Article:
Wednesday, September 30, 2015

Loving Our Students
I think one of my favorite conversations from today was with a student that I had to see for a discipline issue.

The student sat across from me, and sized me up. There isn't anything quite like being sized up by a skeptical fourth grader. As we talked he regarded me with much disdain, and through the initial discourse it was clear that he was sizing me up, and seeing if he could engage me in a power struggle. When it was clear that I would not go down that path, he tried a different tact. He launched into a decent monologue about how I must not like him. I was honest with the child, I told him I barely knew him given that I had only been an administrative intern in the building a few short weeks. But I also told him something else. I told him that while I certainly did not approve of the behavior that landed him in the office with me that afternoon, it did not impact my ability to love him.

At first he seemed skeptical. Then I shared with him a few things. First, that as a mom there are definitely times when I am frustrated by the choices that my own children make, but those choices do not cause me to love my children any less. He conceded that, that was possible, but that it was because they were my kids; so I continued. I showed him a picture that I had, of a former student and I together. I asked him what he saw in the picture. To which he replied, "You like that kid a lot; I can tell because of the way you both are smiling." I said, "You're right I do like that kid a lot! I love that student. But you might also be surprised to know that last year that student really struggled in school, he had a really hard time, and there were behaviors that I didn't approve of. Does it look like I love him any less?" He couldn't argue, and suddenly the sullen boy sitting across from me dropped his shoulders, and relaxed. Yes, it is possible to detest a particular behavior, to have to impart consequences, but it is also possible to continue to love the child.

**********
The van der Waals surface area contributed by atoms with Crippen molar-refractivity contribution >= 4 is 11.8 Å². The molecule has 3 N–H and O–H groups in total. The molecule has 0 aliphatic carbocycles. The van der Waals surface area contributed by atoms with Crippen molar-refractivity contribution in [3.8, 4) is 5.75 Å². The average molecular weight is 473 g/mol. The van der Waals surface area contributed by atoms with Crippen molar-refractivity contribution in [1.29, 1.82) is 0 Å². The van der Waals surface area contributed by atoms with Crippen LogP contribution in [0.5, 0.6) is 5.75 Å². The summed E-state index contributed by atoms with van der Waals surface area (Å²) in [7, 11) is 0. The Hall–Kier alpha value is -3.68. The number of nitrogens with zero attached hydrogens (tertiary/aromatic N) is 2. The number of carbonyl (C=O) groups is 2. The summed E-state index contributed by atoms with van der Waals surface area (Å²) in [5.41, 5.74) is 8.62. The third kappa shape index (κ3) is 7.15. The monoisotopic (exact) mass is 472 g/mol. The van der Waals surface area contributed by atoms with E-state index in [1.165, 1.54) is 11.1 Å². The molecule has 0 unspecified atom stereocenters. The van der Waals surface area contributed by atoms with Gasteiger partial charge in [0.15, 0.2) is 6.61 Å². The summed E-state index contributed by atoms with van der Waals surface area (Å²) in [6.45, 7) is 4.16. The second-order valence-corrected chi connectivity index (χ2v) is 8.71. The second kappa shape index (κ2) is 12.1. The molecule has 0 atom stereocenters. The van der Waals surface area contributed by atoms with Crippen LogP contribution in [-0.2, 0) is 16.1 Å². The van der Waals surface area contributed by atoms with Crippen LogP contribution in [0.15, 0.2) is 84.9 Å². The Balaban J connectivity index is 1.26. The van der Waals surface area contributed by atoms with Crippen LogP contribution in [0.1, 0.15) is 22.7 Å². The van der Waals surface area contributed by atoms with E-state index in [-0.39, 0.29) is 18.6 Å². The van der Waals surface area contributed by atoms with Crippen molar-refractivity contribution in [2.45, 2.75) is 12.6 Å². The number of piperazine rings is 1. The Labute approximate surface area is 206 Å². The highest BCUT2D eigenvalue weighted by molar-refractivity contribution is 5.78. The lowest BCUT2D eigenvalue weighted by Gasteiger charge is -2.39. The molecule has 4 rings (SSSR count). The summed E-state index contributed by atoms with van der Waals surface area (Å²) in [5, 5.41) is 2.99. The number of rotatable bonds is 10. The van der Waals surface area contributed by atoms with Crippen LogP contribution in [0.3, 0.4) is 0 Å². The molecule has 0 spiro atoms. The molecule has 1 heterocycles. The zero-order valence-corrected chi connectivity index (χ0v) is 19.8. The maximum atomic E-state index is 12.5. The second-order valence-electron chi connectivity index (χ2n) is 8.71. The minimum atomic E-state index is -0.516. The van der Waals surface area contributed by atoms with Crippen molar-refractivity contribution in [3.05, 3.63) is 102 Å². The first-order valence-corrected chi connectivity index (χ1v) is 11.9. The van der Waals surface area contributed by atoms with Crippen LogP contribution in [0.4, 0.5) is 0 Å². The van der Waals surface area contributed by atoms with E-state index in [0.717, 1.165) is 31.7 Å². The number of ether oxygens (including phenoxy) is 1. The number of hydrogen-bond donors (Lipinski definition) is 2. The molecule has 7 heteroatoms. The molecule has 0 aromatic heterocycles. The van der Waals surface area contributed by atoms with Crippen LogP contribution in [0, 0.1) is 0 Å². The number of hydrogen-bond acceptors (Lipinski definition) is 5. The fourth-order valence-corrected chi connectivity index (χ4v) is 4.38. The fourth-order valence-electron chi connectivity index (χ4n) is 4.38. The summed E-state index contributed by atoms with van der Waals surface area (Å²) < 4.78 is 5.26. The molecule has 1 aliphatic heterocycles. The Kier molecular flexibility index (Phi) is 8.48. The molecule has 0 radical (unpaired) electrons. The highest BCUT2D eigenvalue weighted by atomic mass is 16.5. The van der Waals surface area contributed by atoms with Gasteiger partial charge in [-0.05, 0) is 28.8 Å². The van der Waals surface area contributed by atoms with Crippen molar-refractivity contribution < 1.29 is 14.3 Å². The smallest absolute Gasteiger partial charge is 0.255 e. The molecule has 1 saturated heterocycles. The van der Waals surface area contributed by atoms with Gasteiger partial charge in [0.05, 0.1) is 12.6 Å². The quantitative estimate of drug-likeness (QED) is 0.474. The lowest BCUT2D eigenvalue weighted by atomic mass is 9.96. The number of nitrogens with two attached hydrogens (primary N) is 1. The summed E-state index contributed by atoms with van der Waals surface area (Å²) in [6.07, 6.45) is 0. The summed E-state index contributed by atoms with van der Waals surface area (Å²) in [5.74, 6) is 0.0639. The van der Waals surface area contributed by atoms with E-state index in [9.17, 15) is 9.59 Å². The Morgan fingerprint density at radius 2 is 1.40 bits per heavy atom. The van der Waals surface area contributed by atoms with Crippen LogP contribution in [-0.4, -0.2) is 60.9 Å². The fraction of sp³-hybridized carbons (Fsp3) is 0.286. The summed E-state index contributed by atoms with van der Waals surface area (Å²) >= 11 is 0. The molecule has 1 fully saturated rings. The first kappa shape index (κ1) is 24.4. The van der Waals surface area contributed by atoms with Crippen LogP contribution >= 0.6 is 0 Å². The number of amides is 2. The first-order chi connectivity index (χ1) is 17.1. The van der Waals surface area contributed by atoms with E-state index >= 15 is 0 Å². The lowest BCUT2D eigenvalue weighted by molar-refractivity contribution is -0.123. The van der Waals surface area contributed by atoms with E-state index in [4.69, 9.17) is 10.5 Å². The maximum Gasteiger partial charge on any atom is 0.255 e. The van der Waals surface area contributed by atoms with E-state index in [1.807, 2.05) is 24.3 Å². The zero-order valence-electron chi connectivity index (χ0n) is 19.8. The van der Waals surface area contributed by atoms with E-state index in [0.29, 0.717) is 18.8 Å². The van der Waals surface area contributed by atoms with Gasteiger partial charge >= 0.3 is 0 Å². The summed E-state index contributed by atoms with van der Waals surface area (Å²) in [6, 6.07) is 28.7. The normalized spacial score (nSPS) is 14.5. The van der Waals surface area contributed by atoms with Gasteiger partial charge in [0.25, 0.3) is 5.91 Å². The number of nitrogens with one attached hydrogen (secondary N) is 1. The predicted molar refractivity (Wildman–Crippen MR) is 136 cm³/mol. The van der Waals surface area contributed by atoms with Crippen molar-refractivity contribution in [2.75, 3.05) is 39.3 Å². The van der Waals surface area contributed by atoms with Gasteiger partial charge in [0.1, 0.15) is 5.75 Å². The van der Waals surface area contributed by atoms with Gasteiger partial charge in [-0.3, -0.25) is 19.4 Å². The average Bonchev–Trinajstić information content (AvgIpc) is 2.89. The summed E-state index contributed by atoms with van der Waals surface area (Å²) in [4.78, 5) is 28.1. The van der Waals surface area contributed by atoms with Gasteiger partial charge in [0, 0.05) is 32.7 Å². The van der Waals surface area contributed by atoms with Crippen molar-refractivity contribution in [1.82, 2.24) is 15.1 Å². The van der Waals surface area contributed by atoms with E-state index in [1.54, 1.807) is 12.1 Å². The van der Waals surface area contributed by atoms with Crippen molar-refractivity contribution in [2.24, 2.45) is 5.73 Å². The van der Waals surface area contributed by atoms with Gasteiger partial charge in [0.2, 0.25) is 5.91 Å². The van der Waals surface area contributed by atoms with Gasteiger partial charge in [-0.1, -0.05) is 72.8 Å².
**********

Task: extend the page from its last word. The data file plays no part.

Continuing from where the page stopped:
I think one of the most important things that we can do for children is to have high expectations for learning and behavior. The other is to treat them with compassion, and to love them. Many are fighting a battle we know nothing about.


  1. So true, Christina! Our students deserve to be treated with compassion and love while feeling safe in our schools. At the same time they need to know we believe in them by having high expectations and standards.

  2. Christina,
    Thought your post was excellent. Here's a letter I used in my book, "A Path with Heart: The Inner Journey to Teaching Mastery"

    Teachers Wanted Must Love Students
    To the Editor:
    We travel around the country helping urban and rural high schools increase
    college enrollment rates for economically disadvantaged students. The principals and administrators we meet say that what they need are teachers who love students.

    Yes, they admit, a teacher needs the most sophisticated tools and curriculum, as well as expertise in psychology, neuroscience, pedagogy, learning differences, and academic standards. But it is the teacher who has the greatest capacity to care and to connect with the students who makes the biggest difference.

    One Buffalo school principal said, “The school district cannot mandate what
    matters, and what matters most is the ability to love the students.”

    Where do we find such teachers, and how can schools of education deliberately begin to cultivate their students’ souls?

    - Keith W. Frome – Buffalo, May 1, 2007
    (The writer is the National Director of Education for College Summit, a nonprofit
    From The New York Times Editorial/ Letters Page, May 4, 2007

  3. Christina, Showing the student a concrete example with the picture is brilliant. Kids (and adults) have a hard time understanding how to separate the disdain for behaviors while still being loved as a person. I think your idea would be valuable at the high school setting, too. Thanks!